Wild hogs are destructive (two billion dollars annually). They are also not native, so the long-term effects of burgeoning pig populations on native species, both plant and animal, are not entirely known. And let’s not overlook the sociological aspect: Wild hogs are not cute and cuddly, and the damage they do to crops, fences, and forests (by rooting) are documented. With 35 million deer creating America’s greatest road hazard even the most rabid anti-hunters have a hard time making a case against deer hunting. They have an easier time building a case against hunting cute and cuddly bears, cougars and wolves…especially since the meat is often not consumed. It is almost impossible to argue against hog hunting: They are already overpopulated and proliferating, they do not belong here, and they are destructive. While the short-term damage is easily documented, the long-term effects of too many pigs can only be guessed.
But I love them, because they create hunting opportunity. Make no mistake, they are having an impact on American hunting culture, and it’s growing. Ask my friend “Pigman” Brian Quaca how important pig hunting is to him! Or talk to Leupold about their Hog scope with Pig Plex reticle, or Winchester about their Razorback XT ammo. Hornady has just responded with their “Pigman Approved” Full Boar line of ammo. It reminds me of the 1970s, when the whitetail cult developed as whitetail populations exploded, and an entire industry emerged providing products for whitetail hunters. There are pig calls and pig scents…but to my knowledge no one is trying pig decoys quite yet!
Years ago, when I was a junior editor in Los Angeles, my colleagues and I would make trips up to the Central Coast in the middle of the night to hunt hogs on public land. We’d drive most of the night, hunt all day and then make the long drive back to the city. More often than not, we were successful, which means that somebody got a pig. Since we would be packing it out of horrible country, it was a group hunt: No matter who shot, the hunt ended when we had all the pork we could carry!
For a time I worked for a famous hunter, and I will never forget asking him to join one of our totally insane forays into pig country. “No thanks,” he said, visibly sneering, “I’m not much of a pig hunter,” clearly implying that this was an extremely low form of life. Totally abashed, I made my way back to my cubicle…but I went pig hunting that weekend feeling no shame.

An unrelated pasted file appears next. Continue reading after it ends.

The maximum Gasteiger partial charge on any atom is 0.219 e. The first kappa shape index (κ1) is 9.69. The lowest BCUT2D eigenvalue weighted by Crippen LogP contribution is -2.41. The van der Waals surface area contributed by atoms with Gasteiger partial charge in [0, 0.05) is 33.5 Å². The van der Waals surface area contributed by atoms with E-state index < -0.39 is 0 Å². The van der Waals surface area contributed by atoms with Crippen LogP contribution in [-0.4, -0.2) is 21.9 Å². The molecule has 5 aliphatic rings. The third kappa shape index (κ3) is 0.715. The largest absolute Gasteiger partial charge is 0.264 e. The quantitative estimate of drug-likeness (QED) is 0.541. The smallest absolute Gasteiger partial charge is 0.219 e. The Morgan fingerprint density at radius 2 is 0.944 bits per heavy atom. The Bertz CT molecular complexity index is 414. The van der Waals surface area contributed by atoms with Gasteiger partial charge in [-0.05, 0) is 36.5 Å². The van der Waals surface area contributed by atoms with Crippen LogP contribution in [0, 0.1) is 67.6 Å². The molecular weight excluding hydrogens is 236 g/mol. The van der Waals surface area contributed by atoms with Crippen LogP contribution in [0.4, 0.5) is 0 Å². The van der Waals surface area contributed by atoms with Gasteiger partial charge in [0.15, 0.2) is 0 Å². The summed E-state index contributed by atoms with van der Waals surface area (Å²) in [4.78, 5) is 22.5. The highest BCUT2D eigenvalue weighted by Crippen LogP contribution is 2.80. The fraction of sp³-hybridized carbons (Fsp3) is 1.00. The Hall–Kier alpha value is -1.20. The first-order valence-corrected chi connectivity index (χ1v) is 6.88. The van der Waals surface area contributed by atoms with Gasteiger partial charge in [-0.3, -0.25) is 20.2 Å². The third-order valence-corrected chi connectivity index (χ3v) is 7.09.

My sense is the stigma of being a “pig hunter” was always limited, and is diminishing. Hunters must hunt. Wild hogs are exciting to hunt, and the low cost and lack of seasonality transcends the majesty of the animal hunted. I moved to California’s Central Coast more than 20 years ago. Then it was the heart of California’s pig hunting, and it’s still good. Friends from Safari Club chapters in southern California and the Bay Area come here throughout the year for weekend hunts. Sure, these guys are sheep hunters and African hunters and seekers of unicorns…but they’re perfectly happy to be pig hunters now and again!
Both of my daughters are hunters, and both came to that realization at about 16. I started them both on feral hogs. Wisdom is pure afterthought. After years of wanting nothing to do with it, in the weirdness of teenage they suddenly asked if they could go hunting. Seasonality, accessibility and affordability were such that hogs provided the obvious answer. Now I recognize the pure brilliance of that decision, which I pass on to you. Hogs are not cute and cuddly. They are beneath the radar of the Bambi syndrome. The heartbreak of seeking and not finding a legal buck…or any buck is avoided. They are all tasty, and a meat sow is tastier than a nasty old boar. As a Dad or mentor, start your kids as pig hunters, and they’ll be hooked forever.
After 15 years as an editor in Los Angeles, part of the reason I moved to the Central Coast was because of the hog hunting. They provided me with a year-’round laboratory for testing guns, optics and ammo under real field conditions, and I am grateful to them. But understand, that was always serious hunting. As declared game animals, our pigs were always wary, and it was and is a real hunt. Now we need tags, but there is still no bag limit. Even so, I can only recall a couple of times when I took more than one pig in a day. Overpopulation was never a serious issue; numbers are controlled more by periodic drought than hunting. This is a good thing, because since pigs are game animals California hunters are held to higher standards: Shooting hours, methods of take, caliber minimums, no baiting and the list goes on. Today, after an infamous long-term drought, we still have good pig hunting…but nothing like it was 20 years ago when, on a spring morning, we could stand on a ridge and watch hundreds of pigs moving out of the barley fields in the valleys below.
Elsewhere in the country, where feral hogs are not awarded the special status of game animals and are a genuine and spreading nuisance, things are different. In many areas, night hunting for hogs is legal…and is often done with emerging night-vision technology. There has been little outcry from even the most outspoken anti-hunters. It isn’t just that they’re pigs and elicit less sympathy than some species; on an increasing basis they are being recognized as a true menace, not just to farmers but to native fauna and flora. Yes, they are, but they’re here to stay…and despite all the problems they cause, in many areas they are offering increased hunting opportunity. For that, I love them!–Craig Boddington